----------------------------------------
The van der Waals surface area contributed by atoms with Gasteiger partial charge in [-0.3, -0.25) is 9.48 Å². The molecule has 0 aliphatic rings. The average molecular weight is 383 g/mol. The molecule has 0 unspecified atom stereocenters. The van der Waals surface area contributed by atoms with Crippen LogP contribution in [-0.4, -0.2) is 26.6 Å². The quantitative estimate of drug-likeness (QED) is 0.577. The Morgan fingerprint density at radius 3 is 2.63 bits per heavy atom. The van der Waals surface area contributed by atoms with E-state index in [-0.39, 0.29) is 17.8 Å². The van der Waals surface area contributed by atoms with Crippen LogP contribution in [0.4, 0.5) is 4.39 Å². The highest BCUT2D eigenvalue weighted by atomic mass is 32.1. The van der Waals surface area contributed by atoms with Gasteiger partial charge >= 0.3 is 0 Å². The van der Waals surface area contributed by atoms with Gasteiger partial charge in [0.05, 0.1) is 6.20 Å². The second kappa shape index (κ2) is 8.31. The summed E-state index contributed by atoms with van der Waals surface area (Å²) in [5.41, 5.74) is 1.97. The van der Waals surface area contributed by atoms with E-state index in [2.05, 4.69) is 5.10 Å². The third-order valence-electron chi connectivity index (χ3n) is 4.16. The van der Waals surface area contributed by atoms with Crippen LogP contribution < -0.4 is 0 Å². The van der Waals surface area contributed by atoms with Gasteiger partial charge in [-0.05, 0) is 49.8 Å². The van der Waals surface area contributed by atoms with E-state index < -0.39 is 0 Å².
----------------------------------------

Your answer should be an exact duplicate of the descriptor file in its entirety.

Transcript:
The van der Waals surface area contributed by atoms with Gasteiger partial charge in [-0.3, -0.25) is 9.48 Å². The molecule has 0 aliphatic rings. The average molecular weight is 383 g/mol. The molecule has 0 unspecified atom stereocenters. The van der Waals surface area contributed by atoms with Crippen LogP contribution in [-0.4, -0.2) is 26.6 Å². The quantitative estimate of drug-likeness (QED) is 0.577. The Morgan fingerprint density at radius 3 is 2.63 bits per heavy atom. The van der Waals surface area contributed by atoms with E-state index in [-0.39, 0.29) is 17.8 Å². The van der Waals surface area contributed by atoms with Crippen LogP contribution in [0.4, 0.5) is 4.39 Å². The highest BCUT2D eigenvalue weighted by atomic mass is 32.1. The van der Waals surface area contributed by atoms with Gasteiger partial charge >= 0.3 is 0 Å². The van der Waals surface area contributed by atoms with Gasteiger partial charge in [0.05, 0.1) is 6.20 Å². The second kappa shape index (κ2) is 8.31. The summed E-state index contributed by atoms with van der Waals surface area (Å²) in [5.41, 5.74) is 1.97. The van der Waals surface area contributed by atoms with E-state index in [2.05, 4.69) is 5.10 Å². The third-order valence-electron chi connectivity index (χ3n) is 4.16. The van der Waals surface area contributed by atoms with Crippen LogP contribution < -0.4 is 0 Å². The van der Waals surface area contributed by atoms with Gasteiger partial charge in [-0.05, 0) is 49.8 Å². The van der Waals surface area contributed by atoms with E-state index < -0.39 is 0 Å².